By Josie O’Brien
A report last month said the Polish government’s failing to address, prevent and combat violence against women and girls needs to be urgently addressed.
The Council of Europe report argued that the Law and Justice (PiS) party’s near total ban on abortion and unclear boundaries on what constitutes sexual assault is a human rights violation that puts women and girls at risk.
Law and Justice is a right-wing party that has been in power since autumn 2015.
The report comes almost a year after the Constitutional Tribunal, comprising mainly of judges appointed by the ruling party, declared the law authorising abortions for malformed fetuses to be unconstitutional.
The report was led by the Group of Experts on Action against Violence against Women and Domestic Violence, a watchdog monitoring the implementation of the Council of Europe’s Istanbul Convention on preventing and combating violence against women.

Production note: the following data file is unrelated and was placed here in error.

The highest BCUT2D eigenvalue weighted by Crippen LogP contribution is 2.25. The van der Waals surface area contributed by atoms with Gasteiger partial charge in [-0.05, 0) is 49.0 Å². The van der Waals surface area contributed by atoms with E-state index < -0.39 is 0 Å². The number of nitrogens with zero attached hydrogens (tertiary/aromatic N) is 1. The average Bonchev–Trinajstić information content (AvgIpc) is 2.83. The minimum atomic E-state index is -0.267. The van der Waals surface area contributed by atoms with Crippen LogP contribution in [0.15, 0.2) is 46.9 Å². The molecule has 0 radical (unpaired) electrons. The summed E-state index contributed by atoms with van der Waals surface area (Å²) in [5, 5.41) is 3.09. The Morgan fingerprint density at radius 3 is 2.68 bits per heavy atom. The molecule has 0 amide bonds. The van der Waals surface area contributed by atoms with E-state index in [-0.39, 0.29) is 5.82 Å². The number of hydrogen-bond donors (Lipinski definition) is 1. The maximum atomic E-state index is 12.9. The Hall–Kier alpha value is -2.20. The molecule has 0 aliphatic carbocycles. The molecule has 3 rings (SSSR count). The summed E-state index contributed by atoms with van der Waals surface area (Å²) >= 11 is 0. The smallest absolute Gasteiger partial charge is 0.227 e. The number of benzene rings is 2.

The Istanbul Convention is a human rights treaty of the Council of Europe against gendered violence. It was opened for signature in Istanbul, Turkey, in 2011.
On the back of the report’s findings, the group of experts urged the Polish government to reform how sexual offences are outlined in its penal code to “fully incorporate the notion of freely given consent and to ensure appropriate sanctions for all sexual acts without the consent of the victim”. That is to say, the Law and Justice party does not recognise that sex without consent is rape.
“Polish law makers are threatening to make the country less safe for women and girls” said Monica Costa Riba, Amnesty International’s Senior Women’s Rights in Europe Campaigner.
“The dangers they face are getting worse. Lack of adequate protections for victims of violence combined with antiquated laws and a culture of victim-blaming and impunity form a combustible mixture.”
The party is also looking to replace the Istanbul Convention with a new ‘family rights’ law that views gender dynamics archaically. Experts fear that under the law, marital rape would be given the green light.
“It’s time to protect survivors of violence and recognise that sex without consent is rape,” added Riba.
“The government must adhere to these recommendations and take decisive action to fully implement the convention.”
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